a1 Michigan State University, College of Human Medicine, East Lansing, MI, USA
a2 Department of Public Health Sciences, Henry Ford Health System, Detroit, MI, USA
Background Neuroticism has been consistently correlated with the post-traumatic stress disorder (PTSD) response to traumatic events. Interpretation of these findings is limited by the retrospective nature of these findings: neuroticism was measured after the trauma had occurred. The prospective association of neuroticism with PTSD has not been examined (the relationship of neuroticism with PTSD symptoms was examined in a few prospective studies). We evaluate prospectively the relationship of neuroticism, measured at baseline, with the cumulative occurrence of PTSD during the subsequent 10 years, using data from a longitudinal epidemiological study of young adults.
Method A sample of 1007 young adults randomly selected from the membership of a large health maintenance organization in southeast Michigan was assessed at baseline and followed up at 3, 5 and 10 years later. We conducted a series of multinomial logistic regressions to estimate the relative risk (RR) of exposure to trauma and PTSD by neuroticism at baseline, adjusting for history of major depression (n = 990).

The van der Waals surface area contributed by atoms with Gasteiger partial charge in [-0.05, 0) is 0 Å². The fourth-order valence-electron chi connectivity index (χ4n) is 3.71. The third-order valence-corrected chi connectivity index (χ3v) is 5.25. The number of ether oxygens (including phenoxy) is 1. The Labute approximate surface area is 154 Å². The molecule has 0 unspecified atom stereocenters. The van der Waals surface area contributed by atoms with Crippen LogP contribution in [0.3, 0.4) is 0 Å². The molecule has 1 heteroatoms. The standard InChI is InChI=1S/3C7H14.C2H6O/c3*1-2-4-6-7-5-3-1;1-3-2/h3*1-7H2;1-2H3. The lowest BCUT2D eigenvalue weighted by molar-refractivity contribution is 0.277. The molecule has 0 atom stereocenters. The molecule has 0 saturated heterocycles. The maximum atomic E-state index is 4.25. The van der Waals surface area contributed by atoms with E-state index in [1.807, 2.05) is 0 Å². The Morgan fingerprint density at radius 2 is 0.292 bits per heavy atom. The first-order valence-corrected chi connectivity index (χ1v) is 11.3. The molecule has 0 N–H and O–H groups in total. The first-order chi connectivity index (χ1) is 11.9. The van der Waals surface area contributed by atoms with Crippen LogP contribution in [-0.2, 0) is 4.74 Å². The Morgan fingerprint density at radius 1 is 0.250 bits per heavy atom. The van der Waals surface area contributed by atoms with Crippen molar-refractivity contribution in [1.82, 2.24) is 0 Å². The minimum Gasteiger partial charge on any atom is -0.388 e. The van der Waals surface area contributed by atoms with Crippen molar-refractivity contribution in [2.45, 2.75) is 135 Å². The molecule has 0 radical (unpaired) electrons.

Results During the 10-year follow-up, 50.2% of the sample experienced traumatic events and 5.2% developed PTSD. Neuroticism score at baseline increased significantly the RR of PTSD response to trauma. Additional analysis revealed that, among persons with history of major depression at baseline, RR for PTSD associated with neuroticism was equal to the null value of 1, but was increased significantly among those with no history of major depression.
Conclusions The results confirm the role of neuroticism as diathesis in the PTSD response to traumatic experiences.
(Received September 12 2012)
(Revised October 17 2012)
(Accepted October 19 2012)
(Online publication November 30 2012)
c1 Address for correspondence: N. Breslau, Ph.D., Department of Epidemiology, Michigan State University, College of Human Medicine, B645 West Fee Hall, East Lansing, MI 48824, USA. (Email: Breslau@epi.msu.edu)